I think we all have an innate desire to be universally liked and respected, but reality is usually quite different. That’s a tough life lesson in general, but in the journalism business, it goes with the trade. I grew enormous shoulders many years ago, and am fully aware that I am both loved and hated in this community, sometimes by the same people.


What I try to instill in the minds of the reporters is that while it’s necessary to develop healthy relationships with the sources you depend on for information, you shouldn’t make the mistake of trying to be their friend. Ultimately, we publish the newspaper for the reading public – not for the ‘powers that be’ who certainly would rather us slant the news their way, or not print it at all.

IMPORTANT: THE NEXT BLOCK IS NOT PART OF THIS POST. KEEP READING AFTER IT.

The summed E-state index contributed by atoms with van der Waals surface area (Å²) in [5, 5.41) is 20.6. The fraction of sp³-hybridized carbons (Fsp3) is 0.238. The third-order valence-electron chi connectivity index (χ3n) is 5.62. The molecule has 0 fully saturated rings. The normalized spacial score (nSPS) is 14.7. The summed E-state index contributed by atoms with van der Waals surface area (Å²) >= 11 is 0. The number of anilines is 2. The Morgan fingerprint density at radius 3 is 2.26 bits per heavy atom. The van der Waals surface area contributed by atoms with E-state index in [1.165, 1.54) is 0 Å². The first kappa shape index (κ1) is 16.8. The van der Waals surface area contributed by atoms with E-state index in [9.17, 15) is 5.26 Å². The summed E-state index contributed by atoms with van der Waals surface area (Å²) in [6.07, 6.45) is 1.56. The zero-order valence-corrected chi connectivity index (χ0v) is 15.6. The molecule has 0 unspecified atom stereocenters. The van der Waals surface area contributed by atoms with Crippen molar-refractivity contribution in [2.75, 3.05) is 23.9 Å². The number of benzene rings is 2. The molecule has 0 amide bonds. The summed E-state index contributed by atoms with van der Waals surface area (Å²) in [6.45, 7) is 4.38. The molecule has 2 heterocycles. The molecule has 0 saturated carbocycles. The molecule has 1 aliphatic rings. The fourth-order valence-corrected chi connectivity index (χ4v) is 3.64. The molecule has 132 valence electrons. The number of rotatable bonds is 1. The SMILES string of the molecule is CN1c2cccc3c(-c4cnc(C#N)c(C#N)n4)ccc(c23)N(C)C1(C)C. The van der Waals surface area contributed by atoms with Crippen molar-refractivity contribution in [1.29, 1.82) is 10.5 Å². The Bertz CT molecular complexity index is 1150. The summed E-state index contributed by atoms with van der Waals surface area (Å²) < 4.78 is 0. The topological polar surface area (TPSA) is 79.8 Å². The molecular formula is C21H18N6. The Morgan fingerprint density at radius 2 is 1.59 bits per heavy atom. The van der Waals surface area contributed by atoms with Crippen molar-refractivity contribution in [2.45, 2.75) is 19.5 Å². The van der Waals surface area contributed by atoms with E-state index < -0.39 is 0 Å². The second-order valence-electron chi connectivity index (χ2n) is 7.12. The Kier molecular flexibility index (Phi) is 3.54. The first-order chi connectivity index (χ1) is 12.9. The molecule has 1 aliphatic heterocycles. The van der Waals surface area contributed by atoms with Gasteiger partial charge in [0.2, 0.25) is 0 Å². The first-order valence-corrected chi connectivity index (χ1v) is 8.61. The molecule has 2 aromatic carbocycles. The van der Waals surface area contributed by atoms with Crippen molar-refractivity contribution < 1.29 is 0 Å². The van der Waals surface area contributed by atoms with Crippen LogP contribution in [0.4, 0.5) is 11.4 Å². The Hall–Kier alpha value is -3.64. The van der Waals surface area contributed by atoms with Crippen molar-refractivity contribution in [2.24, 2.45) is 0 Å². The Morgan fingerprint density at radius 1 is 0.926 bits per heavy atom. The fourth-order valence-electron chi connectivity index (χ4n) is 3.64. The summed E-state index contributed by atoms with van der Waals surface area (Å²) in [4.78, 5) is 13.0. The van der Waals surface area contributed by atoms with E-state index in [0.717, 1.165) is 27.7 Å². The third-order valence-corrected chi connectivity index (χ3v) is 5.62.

That’s why I was proud that Jessica Lewis put the mayor on the hotseat in her column Wednesday. When she discovered that Mr. Maiurano’s 2009 “State of the City” address was a nearly a word-for-word regurgitation of his 2007 address, I told her, “You can’t let him get away with that.” And she didn’t.


Joe’s a nice guy. Busy, too, I’m sure. And while I’m still not clear on whether you can plagiarize yourself, I do know that putting out a piece like that for public consumption is lazy, at best. As Jessica pointed out, the repeat didn’t do the city justice – there’s more going on than what is indicated by a rote retelling of something written two years ago.  It was dumb, and she called him on it. Sometimes, that’s just what we gotta do.